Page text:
Reply

    19. Not a science fiction book.The Man Whose Teeth Were All Exactly Alike is a story of marital strife in rural Marin County, CA, in the sixties It follows two dysfunctional married couples involved in a petty feud as they each ruin their relationships and lives with eachother s help Each couple has a domineering partner and a submissive one Leo Runcible is a harsh blowhard who buffets his shrinking wife, Janet and Sherry Dombrosio is an aggressive woman who insists on wearing the pants that her hus [...]

      Reply

    20. A PKD novel that was not science fiction The setting small town America Like many small towns it is filled with a familiarity that breeds fierce loyalty, friendship, bonding, and rivalries as bitter as they are petty The main character is Leo Runcible, a Jewish real estate man who attempts to promote the town as an escape to the nearby bustling San Francisco PKD does an excellent job of breathing life and bringing humanity to the characters that populate the town Reaction to and the results of t [...]

      Reply

    21. This story takes place in California before that state was the population magnet it currently is, so is set in a rural town on the ocean in which there are those who consider themselves natives and those whom the natives will forever consider outsiders The initial mystery, the discovery of what might be an ancient relic, morphs into a larger mystery that affects everyone in this little village The story is told through careful, detailed descriptions of the mental and emotional states of each cha [...]

      Reply

    22. The Man Whose Teeth Were All Exactly Alike is a realist novel Originally completed in 1960, this book was initially rejected by potential publishers, and posthumously published by a small press in 1984, two years after PKD s death The setting is in the late 1950 s and the attitudes and prejudices are evident throughout the story in the characters.There is a lot of inner struggle going on within the internal dialogue of the characters So, the reader gets different perspectives of each of the char [...]

      Reply

    23. Fascinatingly flawed This novel flashes all of Dick s characteristic strengths and weaknesses side by side Psychological insights are presented all too often in the form of soap opera style melodrama what begins as crisp dialogue often devolves into unfocused ramblings characters unreservedly vent their spleen at each other, with a suggestion that society at large and cultural norms are to blame for their actions and the resulting unhappiness that they feel These characters castigate The World f [...]

      Reply

    24. One of PKD s non scifi works, not quite as good Confessions of a Crap Artist, but quite a bit better than In Milton Lumky Territory and Humpty Dumpty in Oakland.The story is about a small Californian town where a local realtor finds a fake pre human skull and attempts to promote the find, only to discover it was a cruel prank from a vengeful neighbor.It doesn t move quickly, but it s an interesting story about small towns in the 60 s.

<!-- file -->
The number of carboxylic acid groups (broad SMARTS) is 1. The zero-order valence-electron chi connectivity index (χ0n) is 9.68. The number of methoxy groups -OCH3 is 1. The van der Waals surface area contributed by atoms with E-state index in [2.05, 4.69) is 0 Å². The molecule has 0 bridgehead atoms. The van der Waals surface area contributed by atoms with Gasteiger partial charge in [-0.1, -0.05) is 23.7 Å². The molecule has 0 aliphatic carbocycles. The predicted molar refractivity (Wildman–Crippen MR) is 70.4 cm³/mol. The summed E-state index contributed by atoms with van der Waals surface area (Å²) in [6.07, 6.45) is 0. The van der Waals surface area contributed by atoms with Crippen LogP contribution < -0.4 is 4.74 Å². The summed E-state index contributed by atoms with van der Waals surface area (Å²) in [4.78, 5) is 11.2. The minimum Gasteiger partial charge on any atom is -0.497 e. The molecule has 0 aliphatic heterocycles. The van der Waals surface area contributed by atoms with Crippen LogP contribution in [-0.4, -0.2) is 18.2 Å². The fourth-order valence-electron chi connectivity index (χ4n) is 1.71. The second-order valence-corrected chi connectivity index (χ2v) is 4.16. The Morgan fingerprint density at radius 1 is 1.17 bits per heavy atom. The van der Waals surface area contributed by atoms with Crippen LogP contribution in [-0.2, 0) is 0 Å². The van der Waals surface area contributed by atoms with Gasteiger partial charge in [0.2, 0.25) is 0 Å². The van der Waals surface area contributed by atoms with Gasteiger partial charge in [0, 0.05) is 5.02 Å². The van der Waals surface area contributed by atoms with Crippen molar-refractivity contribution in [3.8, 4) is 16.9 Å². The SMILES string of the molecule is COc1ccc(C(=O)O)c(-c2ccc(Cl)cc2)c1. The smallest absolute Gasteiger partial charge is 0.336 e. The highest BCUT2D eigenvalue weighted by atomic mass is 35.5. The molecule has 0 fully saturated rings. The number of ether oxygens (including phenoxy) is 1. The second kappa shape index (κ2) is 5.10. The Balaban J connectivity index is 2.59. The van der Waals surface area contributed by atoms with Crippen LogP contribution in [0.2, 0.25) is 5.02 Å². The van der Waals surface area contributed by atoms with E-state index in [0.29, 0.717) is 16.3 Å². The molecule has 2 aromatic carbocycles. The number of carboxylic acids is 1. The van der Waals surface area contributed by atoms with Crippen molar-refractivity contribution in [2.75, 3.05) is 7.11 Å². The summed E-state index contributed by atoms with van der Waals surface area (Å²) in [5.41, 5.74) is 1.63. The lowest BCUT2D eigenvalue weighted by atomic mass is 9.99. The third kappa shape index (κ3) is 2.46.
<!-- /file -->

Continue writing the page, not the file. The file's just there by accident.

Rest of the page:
Reply

    25. This was written in 1960 by an author better known for his dystopic sci fi which often became movies like Minority Report, Total Recall and Blade Runner A friend of mine is a huge fan of Dick s suburban novels, comparing them favorable to James Frey I admire The Man s minimalism but oddly King s 11 22 63 seemed somehow better at capturing the period s zeitgeist This is probably because once writers have a few years or miles from their subjects, they are better at depicting it with some artistic [...]

      Reply

    26. One of Dick s early, realistic novels and, typically, it s unlike any other realistic novel you ve read It s about neighbourly disputes in a respectable neighbourhood, but also about people s willingness to believe improbable things if they fit a particular worldview As always, Dick tells a story well One of his great virtues was that, alongside his penchant for remarkable ideas, he also knew how to keep the reader happy by drawing convincing characters and putting them in interesting situations [...]

      Reply

    27. This unusual book is based on the premise of quantum mechanics known as Brownian motion, i.e that every molecule affects every other molecule on a quantum level, so what looks like random actions aren t really quantumly The same trick was done by Robert Anton Wilson in one of the Schrodinger s Cat books, but Wilson doesn t have Dick s innate sense of character Dick s characters are frustratingly human, even here in this mainstream book than in his science fiction If you wonder what Dick s lost [...]

      Reply

    28. I enjoyed the trip back to the late 1950 s early 1960 s there s a literary vacuum in that time period, a time when everyone was expected to drink and smoke, few folks had TVs or microwave ovens, air conditioning consisted of opening a window and rock and roll wasn t even on the horizon Books like this document a forgotten time in our recent past and deserve a place of distinction in the historical lexicon.

      Reply

    29. I do not think i have ever read something like it before Pure genius matters seldom used in fiction and a story crafted in a unique and imaginative way Characters so real it feels like they now have a life of their own People and places so real i can see myself remember them, think about them in a year or so like people i met in real life, and in a way, through Philip.K.Dicks masterful craftsmanship, i now have.

      Reply

    30. This novel was rejected by publishers when the author was alive To the best of my knowledge, he never attempted to change it to get it accepted This, along with other books by authors who didn t intend them for publication while alive should never have been released Those in control of the legal rights are making quick and easy bucks and in the process making an author who in this case was fantastic seem a little less so My suggestion is if you must read it, pick up a copy in a library

      Reply

    Leave a Reply

    Your email address will not be published. Required fields are marked *